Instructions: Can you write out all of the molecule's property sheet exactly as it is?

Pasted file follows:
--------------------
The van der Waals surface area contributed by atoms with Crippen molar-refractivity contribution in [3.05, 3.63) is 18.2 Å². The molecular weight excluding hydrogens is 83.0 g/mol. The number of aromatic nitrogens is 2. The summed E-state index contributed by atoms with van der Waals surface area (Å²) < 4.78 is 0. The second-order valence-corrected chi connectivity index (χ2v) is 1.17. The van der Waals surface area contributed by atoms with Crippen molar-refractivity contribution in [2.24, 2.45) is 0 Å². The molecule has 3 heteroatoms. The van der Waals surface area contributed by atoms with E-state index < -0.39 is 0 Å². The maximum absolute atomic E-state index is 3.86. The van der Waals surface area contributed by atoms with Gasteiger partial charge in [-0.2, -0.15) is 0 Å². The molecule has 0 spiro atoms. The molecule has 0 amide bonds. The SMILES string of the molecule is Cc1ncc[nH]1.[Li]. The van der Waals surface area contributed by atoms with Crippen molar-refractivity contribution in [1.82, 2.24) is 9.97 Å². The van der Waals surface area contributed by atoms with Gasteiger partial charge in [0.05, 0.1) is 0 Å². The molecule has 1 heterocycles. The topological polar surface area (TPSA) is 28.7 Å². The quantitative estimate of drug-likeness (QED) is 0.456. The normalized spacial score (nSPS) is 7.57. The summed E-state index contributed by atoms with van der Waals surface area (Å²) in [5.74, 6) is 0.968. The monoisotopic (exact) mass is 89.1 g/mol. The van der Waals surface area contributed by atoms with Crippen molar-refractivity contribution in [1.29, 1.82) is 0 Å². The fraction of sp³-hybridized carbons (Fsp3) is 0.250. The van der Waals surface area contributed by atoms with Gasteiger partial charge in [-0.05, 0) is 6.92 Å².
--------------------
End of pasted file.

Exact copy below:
The van der Waals surface area contributed by atoms with Crippen molar-refractivity contribution in [3.05, 3.63) is 18.2 Å². The molecular weight excluding hydrogens is 83.0 g/mol. The number of aromatic nitrogens is 2. The summed E-state index contributed by atoms with van der Waals surface area (Å²) < 4.78 is 0. The second-order valence-corrected chi connectivity index (χ2v) is 1.17. The van der Waals surface area contributed by atoms with Crippen molar-refractivity contribution in [2.24, 2.45) is 0 Å². The molecule has 3 heteroatoms. The van der Waals surface area contributed by atoms with E-state index < -0.39 is 0 Å². The maximum absolute atomic E-state index is 3.86. The van der Waals surface area contributed by atoms with Gasteiger partial charge in [-0.2, -0.15) is 0 Å². The molecule has 0 spiro atoms. The molecule has 0 amide bonds. The SMILES string of the molecule is Cc1ncc[nH]1.[Li]. The van der Waals surface area contributed by atoms with Crippen molar-refractivity contribution in [1.82, 2.24) is 9.97 Å². The van der Waals surface area contributed by atoms with Gasteiger partial charge in [0.05, 0.1) is 0 Å². The molecule has 1 heterocycles. The topological polar surface area (TPSA) is 28.7 Å². The quantitative estimate of drug-likeness (QED) is 0.456. The normalized spacial score (nSPS) is 7.57. The summed E-state index contributed by atoms with van der Waals surface area (Å²) in [5.74, 6) is 0.968. The monoisotopic (exact) mass is 89.1 g/mol. The van der Waals surface area contributed by atoms with Crippen molar-refractivity contribution in [1.29, 1.82) is 0 Å². The fraction of sp³-hybridized carbons (Fsp3) is 0.250. The van der Waals surface area contributed by atoms with Gasteiger partial charge in [-0.05, 0) is 6.92 Å².